It’s been 75 years since the Highland Park football glory days of Doak Walker and Bobby Layne, but the recent success the Scots have enjoyed on the gridiron – three straight state championships – is unprecedented.
The glory of these statewide achievements has been captured in three coffee-table books about the 2016, 2017 and 2018 state champions written by Kirk Dooley, featuring the photography of Brad Bradley and Melissa Macatee.
These keepsake books were created with the blessing of the football team parents and are available to all Highland Park football fans. The hard-bound books average 168 pages each and are designed by well-known Dallas graphic artist John March (who incidentally designed the original Park Cities People in 1981).
The books are $40 each or $100 for all three. They are published by Half Court Press and can be purchased through www.halfcourtpress.us. For multiple orders or to host a book-signing gathering, contact the author at firstname.lastname@example.org.
“None of the three state championship teams was picked to win the state title. All three were predicted to lose in the semifinals and then the finals,” Dooley said. “The way these guys found ways to win close games has been inspirational.”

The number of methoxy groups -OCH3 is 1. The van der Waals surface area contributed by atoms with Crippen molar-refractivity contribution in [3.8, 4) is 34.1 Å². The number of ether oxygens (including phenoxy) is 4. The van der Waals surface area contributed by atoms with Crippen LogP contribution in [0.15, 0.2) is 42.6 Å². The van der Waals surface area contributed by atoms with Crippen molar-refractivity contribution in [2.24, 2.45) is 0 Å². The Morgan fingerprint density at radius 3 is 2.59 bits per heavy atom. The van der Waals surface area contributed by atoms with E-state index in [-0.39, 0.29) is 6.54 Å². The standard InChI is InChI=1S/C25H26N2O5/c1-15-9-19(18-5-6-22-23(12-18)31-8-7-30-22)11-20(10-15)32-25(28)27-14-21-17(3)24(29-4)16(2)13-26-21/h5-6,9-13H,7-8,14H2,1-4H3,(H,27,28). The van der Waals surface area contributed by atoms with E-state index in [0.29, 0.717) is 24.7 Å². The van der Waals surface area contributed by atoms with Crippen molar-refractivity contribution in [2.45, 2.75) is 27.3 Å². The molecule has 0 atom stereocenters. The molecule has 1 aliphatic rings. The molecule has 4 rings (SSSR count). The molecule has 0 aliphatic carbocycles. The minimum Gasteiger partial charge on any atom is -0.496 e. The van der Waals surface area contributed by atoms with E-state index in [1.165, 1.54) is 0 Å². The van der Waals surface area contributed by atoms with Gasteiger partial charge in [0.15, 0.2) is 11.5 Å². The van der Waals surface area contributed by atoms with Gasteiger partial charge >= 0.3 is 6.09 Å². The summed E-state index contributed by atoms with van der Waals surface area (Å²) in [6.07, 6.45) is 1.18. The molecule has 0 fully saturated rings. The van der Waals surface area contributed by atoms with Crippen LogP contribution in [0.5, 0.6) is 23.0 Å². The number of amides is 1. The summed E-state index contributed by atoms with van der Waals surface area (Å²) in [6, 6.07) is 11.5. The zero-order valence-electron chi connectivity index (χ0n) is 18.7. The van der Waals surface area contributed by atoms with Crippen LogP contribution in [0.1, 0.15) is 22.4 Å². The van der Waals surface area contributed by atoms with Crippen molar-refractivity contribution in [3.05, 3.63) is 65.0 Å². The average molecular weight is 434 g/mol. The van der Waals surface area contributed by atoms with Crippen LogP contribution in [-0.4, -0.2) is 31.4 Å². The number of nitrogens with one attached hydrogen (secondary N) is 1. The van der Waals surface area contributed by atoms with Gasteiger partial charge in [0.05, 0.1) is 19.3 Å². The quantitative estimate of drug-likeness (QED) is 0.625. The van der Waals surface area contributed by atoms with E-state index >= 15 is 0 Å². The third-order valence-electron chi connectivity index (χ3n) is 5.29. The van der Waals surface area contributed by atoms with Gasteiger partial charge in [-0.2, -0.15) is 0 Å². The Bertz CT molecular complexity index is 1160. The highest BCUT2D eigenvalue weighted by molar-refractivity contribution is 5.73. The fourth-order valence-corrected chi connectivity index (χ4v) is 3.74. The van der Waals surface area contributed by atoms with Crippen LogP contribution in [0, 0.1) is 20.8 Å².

All 48 games over three seasons have been summarized in the three books. Several playoff games – the 2016 state championship game against Temple, the 2017 state championship game against Manvel, the 2018 quarterfinal game against Tyler John Tyler and all three semifinal wins over Denton Ryan – prove out in living color the Highland Park motto, “Scots Find a Way.”
The current team was predicted by Texas Football magazine to win the state title this season. And Coach Allen has become the third winningest coach in Texas high school football history.
“Coach Randy Allen and his staff deserve the recognition they get in these books,” Dooley said. “The Scots have always enjoyed a rich sports tradition and under the leadership of Coach Allen and his coaches and trainers, Highland Park is now the winningest program in the history of Texas high school football.”